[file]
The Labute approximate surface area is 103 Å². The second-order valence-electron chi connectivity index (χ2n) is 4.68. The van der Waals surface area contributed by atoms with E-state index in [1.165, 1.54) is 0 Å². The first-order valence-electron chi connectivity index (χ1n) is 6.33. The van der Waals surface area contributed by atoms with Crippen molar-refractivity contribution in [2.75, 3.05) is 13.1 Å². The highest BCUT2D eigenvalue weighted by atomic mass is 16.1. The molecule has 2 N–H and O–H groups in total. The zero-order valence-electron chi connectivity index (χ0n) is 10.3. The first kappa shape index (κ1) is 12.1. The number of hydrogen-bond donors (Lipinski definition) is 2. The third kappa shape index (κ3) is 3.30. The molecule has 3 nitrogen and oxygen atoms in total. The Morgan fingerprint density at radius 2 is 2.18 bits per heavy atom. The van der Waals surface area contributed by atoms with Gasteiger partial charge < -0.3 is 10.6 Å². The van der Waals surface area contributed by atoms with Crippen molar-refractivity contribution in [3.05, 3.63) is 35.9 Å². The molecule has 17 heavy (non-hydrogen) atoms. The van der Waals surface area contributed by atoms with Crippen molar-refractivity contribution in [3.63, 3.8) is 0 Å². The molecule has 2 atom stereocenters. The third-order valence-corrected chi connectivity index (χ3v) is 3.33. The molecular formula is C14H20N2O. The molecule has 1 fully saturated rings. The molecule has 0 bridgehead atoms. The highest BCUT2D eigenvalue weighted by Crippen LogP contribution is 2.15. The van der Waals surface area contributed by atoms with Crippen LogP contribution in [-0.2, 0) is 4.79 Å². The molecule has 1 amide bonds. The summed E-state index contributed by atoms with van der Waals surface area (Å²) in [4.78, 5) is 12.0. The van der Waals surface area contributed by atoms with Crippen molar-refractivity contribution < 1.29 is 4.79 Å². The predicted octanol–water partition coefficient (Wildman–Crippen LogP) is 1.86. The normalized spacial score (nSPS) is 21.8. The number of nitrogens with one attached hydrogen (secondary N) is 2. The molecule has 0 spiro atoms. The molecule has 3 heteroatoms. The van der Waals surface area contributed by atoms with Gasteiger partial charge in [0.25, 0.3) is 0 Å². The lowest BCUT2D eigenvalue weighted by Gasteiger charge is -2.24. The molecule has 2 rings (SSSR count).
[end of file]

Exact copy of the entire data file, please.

The Labute approximate surface area is 103 Å². The second-order valence-electron chi connectivity index (χ2n) is 4.68. The van der Waals surface area contributed by atoms with E-state index in [1.165, 1.54) is 0 Å². The first-order valence-electron chi connectivity index (χ1n) is 6.33. The van der Waals surface area contributed by atoms with Crippen molar-refractivity contribution in [2.75, 3.05) is 13.1 Å². The highest BCUT2D eigenvalue weighted by atomic mass is 16.1. The molecule has 2 N–H and O–H groups in total. The zero-order valence-electron chi connectivity index (χ0n) is 10.3. The first kappa shape index (κ1) is 12.1. The number of hydrogen-bond donors (Lipinski definition) is 2. The third kappa shape index (κ3) is 3.30. The molecule has 3 nitrogen and oxygen atoms in total. The Morgan fingerprint density at radius 2 is 2.18 bits per heavy atom. The van der Waals surface area contributed by atoms with Gasteiger partial charge < -0.3 is 10.6 Å². The van der Waals surface area contributed by atoms with Crippen molar-refractivity contribution in [3.05, 3.63) is 35.9 Å². The molecule has 17 heavy (non-hydrogen) atoms. The van der Waals surface area contributed by atoms with Crippen molar-refractivity contribution in [3.63, 3.8) is 0 Å². The molecule has 2 atom stereocenters. The third-order valence-corrected chi connectivity index (χ3v) is 3.33. The molecular formula is C14H20N2O. The molecule has 1 fully saturated rings. The molecule has 0 bridgehead atoms. The highest BCUT2D eigenvalue weighted by Crippen LogP contribution is 2.15. The van der Waals surface area contributed by atoms with Crippen LogP contribution in [-0.2, 0) is 4.79 Å². The molecule has 1 amide bonds. The summed E-state index contributed by atoms with van der Waals surface area (Å²) in [4.78, 5) is 12.0. The van der Waals surface area contributed by atoms with Crippen molar-refractivity contribution < 1.29 is 4.79 Å². The predicted octanol–water partition coefficient (Wildman–Crippen LogP) is 1.86. The normalized spacial score (nSPS) is 21.8. The number of nitrogens with one attached hydrogen (secondary N) is 2. The molecule has 0 spiro atoms. The molecule has 3 heteroatoms. The van der Waals surface area contributed by atoms with Gasteiger partial charge in [0.25, 0.3) is 0 Å². The lowest BCUT2D eigenvalue weighted by Gasteiger charge is -2.24. The molecule has 2 rings (SSSR count).